<p>If you like the way your ankles currently work and the current configuration of the bones in your legs you may not want to buy a bike that isn't made for you. Granted, once your one the bike and moving, your size makes little or no difference but if you cant adequately support the bike at a stop you will dump it and you will injure yourself in some way eventually. Personally I like my bones inside my legs where they belong</p>
220,000 km (just on that bike) and counting! No accidents ☺Many things are possible if you put your mind to it.
<p>I love my varadero however if you cant step over the bike and have to do all of the above to ride a bike I don't think your safe you have to pay attention to stopping and how to etc instead of paying 100%attention to the road. if you cant put both feet down the bike is too big for you forget big tall etc it means what it means its too big im not going to be finiky about wording you need a smaller bike. or just buy a chopper why because choppers are truly awesome and you can be short and ride them. btw new rock boots are tall but last forever but not fully waterproof</p>
<p>Ride a chopper... urr sorry no thanks! I have tried choppers and quickly found I didn't like them, they just didn't have the ground clearance or the suspension travel.</p><p>Like I said, being on the short side only makes a difference when you are stopping. I have ridden over 500,000km on bikes which are &quot;too tall&quot; for me with only a couple of very minor height related incidents. My current main bike is an ST1300, almost as tall as the Transalp but a lot heavier, I still don't have problems because I have learned to adapt. Both bikes I can throw around a Moto-Gymkhana course without a problem :)</p>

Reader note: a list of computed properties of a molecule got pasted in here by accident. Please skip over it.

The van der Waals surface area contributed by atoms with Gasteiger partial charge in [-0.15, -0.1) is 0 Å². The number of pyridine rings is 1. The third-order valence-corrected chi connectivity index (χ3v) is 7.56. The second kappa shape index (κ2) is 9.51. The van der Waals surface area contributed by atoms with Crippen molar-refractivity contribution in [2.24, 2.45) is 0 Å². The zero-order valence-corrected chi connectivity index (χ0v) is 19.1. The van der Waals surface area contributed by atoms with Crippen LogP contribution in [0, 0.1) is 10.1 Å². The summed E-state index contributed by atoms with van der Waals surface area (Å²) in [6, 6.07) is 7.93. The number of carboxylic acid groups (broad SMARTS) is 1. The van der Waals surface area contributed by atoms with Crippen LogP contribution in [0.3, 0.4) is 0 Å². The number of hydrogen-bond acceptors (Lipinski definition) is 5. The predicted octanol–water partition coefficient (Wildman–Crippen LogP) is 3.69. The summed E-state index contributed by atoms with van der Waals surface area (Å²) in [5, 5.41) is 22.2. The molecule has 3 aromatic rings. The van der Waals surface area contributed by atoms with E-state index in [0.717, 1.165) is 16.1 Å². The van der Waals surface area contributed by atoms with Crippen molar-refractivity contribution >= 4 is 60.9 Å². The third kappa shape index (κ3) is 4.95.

I'm going to put this as nicely as I can... but riding a bike too big for you just makes you a chalk outline waiting to happen...
<p>Too tall and too big are two very different things. We're not talking about riding a liter sports bike - that's too big for most people. Not being able to get on/off a bike doesn't really post any real danger. The worse is that can happen is that the bike gets dropped, so what? Just jump off the bike. </p>